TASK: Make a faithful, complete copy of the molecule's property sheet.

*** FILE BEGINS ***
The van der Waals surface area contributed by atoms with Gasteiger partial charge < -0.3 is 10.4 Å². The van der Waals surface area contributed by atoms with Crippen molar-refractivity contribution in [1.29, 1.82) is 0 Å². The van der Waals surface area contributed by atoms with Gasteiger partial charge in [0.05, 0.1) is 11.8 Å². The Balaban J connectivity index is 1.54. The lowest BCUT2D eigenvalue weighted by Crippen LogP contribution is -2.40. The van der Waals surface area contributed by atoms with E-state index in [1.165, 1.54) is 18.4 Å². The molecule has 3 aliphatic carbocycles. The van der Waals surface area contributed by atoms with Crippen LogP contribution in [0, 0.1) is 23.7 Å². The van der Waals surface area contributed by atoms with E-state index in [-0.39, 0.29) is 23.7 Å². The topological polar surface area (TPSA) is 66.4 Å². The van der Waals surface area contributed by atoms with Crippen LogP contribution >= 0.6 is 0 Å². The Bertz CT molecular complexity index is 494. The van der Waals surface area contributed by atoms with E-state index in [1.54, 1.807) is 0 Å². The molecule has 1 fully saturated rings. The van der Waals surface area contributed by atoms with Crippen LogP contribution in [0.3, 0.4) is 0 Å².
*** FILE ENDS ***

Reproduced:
The van der Waals surface area contributed by atoms with Gasteiger partial charge < -0.3 is 10.4 Å². The van der Waals surface area contributed by atoms with Crippen molar-refractivity contribution in [1.29, 1.82) is 0 Å². The van der Waals surface area contributed by atoms with Gasteiger partial charge in [0.05, 0.1) is 11.8 Å². The Balaban J connectivity index is 1.54. The lowest BCUT2D eigenvalue weighted by Crippen LogP contribution is -2.40. The van der Waals surface area contributed by atoms with E-state index in [1.165, 1.54) is 18.4 Å². The molecule has 3 aliphatic carbocycles. The van der Waals surface area contributed by atoms with Crippen LogP contribution in [0, 0.1) is 23.7 Å². The van der Waals surface area contributed by atoms with E-state index in [-0.39, 0.29) is 23.7 Å². The topological polar surface area (TPSA) is 66.4 Å². The van der Waals surface area contributed by atoms with Crippen LogP contribution >= 0.6 is 0 Å². The Bertz CT molecular complexity index is 494. The van der Waals surface area contributed by atoms with E-state index in [1.54, 1.807) is 0 Å². The molecule has 1 fully saturated rings. The van der Waals surface area contributed by atoms with Crippen LogP contribution in [0.3, 0.4) is 0 Å².